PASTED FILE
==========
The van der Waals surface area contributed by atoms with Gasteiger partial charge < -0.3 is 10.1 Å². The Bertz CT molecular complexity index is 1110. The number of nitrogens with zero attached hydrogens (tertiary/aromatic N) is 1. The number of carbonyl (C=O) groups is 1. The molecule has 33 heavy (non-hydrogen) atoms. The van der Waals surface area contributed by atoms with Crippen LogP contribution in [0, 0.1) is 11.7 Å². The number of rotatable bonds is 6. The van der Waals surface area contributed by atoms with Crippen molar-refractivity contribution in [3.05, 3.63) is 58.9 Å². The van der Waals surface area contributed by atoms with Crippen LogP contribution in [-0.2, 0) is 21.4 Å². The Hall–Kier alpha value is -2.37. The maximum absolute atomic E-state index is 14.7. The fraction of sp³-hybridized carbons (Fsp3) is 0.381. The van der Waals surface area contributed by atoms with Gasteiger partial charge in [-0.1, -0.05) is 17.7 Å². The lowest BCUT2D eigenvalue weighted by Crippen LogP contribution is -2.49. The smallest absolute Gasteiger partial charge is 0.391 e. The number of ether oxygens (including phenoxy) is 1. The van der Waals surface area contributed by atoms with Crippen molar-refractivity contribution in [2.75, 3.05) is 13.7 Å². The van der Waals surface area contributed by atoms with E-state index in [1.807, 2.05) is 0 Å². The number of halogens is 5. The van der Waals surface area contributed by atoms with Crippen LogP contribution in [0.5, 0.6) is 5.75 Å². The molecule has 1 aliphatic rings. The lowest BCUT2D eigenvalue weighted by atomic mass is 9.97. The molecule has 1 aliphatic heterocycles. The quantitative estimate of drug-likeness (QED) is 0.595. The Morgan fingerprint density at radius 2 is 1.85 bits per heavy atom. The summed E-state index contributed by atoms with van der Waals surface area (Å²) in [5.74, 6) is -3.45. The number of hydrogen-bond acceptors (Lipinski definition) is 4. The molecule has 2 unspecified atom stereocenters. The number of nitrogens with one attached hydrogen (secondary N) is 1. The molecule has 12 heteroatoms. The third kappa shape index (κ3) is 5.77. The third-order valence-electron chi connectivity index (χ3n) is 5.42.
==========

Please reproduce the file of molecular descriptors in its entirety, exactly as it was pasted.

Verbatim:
The van der Waals surface area contributed by atoms with Gasteiger partial charge < -0.3 is 10.1 Å². The Bertz CT molecular complexity index is 1110. The number of nitrogens with zero attached hydrogens (tertiary/aromatic N) is 1. The number of carbonyl (C=O) groups is 1. The molecule has 33 heavy (non-hydrogen) atoms. The van der Waals surface area contributed by atoms with Crippen LogP contribution in [0, 0.1) is 11.7 Å². The number of rotatable bonds is 6. The van der Waals surface area contributed by atoms with Crippen molar-refractivity contribution in [3.05, 3.63) is 58.9 Å². The van der Waals surface area contributed by atoms with Crippen LogP contribution in [-0.2, 0) is 21.4 Å². The Hall–Kier alpha value is -2.37. The maximum absolute atomic E-state index is 14.7. The fraction of sp³-hybridized carbons (Fsp3) is 0.381. The van der Waals surface area contributed by atoms with Gasteiger partial charge in [-0.1, -0.05) is 17.7 Å². The lowest BCUT2D eigenvalue weighted by Crippen LogP contribution is -2.49. The smallest absolute Gasteiger partial charge is 0.391 e. The number of ether oxygens (including phenoxy) is 1. The van der Waals surface area contributed by atoms with Crippen molar-refractivity contribution in [2.75, 3.05) is 13.7 Å². The van der Waals surface area contributed by atoms with E-state index in [1.807, 2.05) is 0 Å². The number of halogens is 5. The van der Waals surface area contributed by atoms with Crippen LogP contribution in [0.5, 0.6) is 5.75 Å². The molecule has 1 aliphatic rings. The lowest BCUT2D eigenvalue weighted by atomic mass is 9.97. The molecule has 1 aliphatic heterocycles. The quantitative estimate of drug-likeness (QED) is 0.595. The Morgan fingerprint density at radius 2 is 1.85 bits per heavy atom. The summed E-state index contributed by atoms with van der Waals surface area (Å²) in [5.74, 6) is -3.45. The number of hydrogen-bond acceptors (Lipinski definition) is 4. The molecule has 2 unspecified atom stereocenters. The number of nitrogens with one attached hydrogen (secondary N) is 1. The molecule has 12 heteroatoms. The third kappa shape index (κ3) is 5.77. The third-order valence-electron chi connectivity index (χ3n) is 5.42.